[b]Disclosure:
This is not a recommendation to buy or sell anything. I have no position in any of the stocks mentioned but may initiate a position in the next 72 hours.

Any and all comments or questions welcome.

About the author:

Tannor PilatzkeI am a self taught investor through Warren Buffett, Charlie Munger, Ben Graham, Peter Lynch, Joel Greenblatt, David Einhorn, Seth Klarman, Howard Marks, Phillip Fisher and Thornton O'Glove. My focus is a bottoms up Value-GARP strategy with a mix of top down contrarianism.

"When you find yourself on the side of the majority, it is time to pause and reflect." - Mark Twain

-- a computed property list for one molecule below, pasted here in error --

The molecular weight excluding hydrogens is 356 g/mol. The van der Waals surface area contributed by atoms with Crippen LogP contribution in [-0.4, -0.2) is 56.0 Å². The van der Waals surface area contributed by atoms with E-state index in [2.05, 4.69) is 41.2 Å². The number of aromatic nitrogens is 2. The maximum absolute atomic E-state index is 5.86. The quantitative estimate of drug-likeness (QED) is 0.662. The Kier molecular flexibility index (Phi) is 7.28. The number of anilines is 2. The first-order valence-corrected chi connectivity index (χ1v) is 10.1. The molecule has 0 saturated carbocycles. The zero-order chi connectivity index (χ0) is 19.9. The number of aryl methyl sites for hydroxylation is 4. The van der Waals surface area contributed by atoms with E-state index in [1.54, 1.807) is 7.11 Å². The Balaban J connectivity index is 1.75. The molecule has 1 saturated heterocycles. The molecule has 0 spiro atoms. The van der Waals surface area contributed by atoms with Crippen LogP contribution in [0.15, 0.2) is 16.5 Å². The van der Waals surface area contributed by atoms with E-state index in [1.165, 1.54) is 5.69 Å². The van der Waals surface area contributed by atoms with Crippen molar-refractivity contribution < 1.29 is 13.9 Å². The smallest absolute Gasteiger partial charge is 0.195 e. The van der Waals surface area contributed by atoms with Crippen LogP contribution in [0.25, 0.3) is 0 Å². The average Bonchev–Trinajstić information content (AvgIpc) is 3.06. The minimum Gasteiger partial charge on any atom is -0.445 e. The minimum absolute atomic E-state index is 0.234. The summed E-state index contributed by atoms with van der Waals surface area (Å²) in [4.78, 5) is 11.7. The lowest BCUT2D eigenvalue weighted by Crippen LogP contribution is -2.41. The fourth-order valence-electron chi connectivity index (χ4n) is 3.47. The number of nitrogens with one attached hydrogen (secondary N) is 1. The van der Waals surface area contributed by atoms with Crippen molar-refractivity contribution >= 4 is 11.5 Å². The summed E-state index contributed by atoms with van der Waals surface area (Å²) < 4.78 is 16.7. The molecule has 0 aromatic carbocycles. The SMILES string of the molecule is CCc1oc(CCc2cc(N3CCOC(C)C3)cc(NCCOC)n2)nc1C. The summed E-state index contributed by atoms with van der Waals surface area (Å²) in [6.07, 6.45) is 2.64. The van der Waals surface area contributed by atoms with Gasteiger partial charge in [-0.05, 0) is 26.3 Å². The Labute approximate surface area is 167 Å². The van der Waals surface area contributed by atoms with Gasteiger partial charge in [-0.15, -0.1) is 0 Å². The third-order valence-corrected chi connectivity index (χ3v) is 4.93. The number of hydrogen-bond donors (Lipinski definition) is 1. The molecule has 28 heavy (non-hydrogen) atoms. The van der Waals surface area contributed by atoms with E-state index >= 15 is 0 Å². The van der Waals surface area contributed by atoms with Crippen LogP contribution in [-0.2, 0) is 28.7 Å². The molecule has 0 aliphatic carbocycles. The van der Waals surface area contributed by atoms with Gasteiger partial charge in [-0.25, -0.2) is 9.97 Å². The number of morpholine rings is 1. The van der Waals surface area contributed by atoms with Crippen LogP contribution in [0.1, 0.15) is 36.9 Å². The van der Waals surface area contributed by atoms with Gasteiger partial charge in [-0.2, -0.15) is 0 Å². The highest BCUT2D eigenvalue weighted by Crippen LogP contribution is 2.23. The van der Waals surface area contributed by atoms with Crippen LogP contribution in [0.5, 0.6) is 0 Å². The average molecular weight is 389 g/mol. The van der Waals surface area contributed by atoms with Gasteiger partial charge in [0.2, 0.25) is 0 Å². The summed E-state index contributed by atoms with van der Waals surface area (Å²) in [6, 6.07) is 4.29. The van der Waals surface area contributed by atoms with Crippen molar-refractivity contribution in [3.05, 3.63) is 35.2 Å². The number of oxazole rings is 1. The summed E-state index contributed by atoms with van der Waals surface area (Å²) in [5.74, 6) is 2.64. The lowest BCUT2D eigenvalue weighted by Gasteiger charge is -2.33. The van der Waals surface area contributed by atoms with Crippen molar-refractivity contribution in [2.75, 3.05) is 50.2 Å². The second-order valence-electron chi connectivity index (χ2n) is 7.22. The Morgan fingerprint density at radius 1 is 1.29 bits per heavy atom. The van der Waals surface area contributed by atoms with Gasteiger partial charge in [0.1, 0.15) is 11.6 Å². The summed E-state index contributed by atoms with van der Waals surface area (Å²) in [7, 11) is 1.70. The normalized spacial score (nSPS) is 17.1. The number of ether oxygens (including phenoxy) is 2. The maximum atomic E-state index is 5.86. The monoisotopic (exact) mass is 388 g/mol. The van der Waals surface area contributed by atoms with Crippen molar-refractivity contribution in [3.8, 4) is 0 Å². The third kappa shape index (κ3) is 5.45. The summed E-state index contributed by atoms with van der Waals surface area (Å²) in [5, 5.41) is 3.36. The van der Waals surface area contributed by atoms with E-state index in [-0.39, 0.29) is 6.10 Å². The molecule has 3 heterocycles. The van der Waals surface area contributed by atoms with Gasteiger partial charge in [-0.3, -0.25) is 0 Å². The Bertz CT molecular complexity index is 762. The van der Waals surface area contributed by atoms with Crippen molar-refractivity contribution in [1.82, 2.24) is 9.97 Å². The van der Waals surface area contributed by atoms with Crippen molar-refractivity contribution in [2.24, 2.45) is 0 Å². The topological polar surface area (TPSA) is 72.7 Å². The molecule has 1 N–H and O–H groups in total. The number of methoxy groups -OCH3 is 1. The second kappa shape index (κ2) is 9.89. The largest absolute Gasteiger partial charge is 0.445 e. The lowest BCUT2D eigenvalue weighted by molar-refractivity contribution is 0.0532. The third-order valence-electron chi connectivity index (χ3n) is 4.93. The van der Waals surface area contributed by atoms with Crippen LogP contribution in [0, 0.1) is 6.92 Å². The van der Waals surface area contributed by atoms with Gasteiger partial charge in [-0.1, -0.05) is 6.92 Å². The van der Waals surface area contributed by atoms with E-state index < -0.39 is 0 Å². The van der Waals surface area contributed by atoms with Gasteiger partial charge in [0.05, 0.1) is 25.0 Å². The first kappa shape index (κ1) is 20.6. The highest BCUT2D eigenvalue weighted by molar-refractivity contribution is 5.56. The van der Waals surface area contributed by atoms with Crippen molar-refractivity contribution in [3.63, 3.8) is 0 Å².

Visit Tannor Pilatzke's Website


Rating: 4.1/5 (16 votes)

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Comments

kfh227
Kfh227 premium member - 7 months ago
I don't see the value. They have not been FCF positive very often. They haven't been FCF positive in 3 years.

Is there any restructuring occurring? Stream lining? efforts to eliminate debt? I need to see a catalyst. If there is one, I agree. This is wroth alot more. But no catalyst and I don't see it.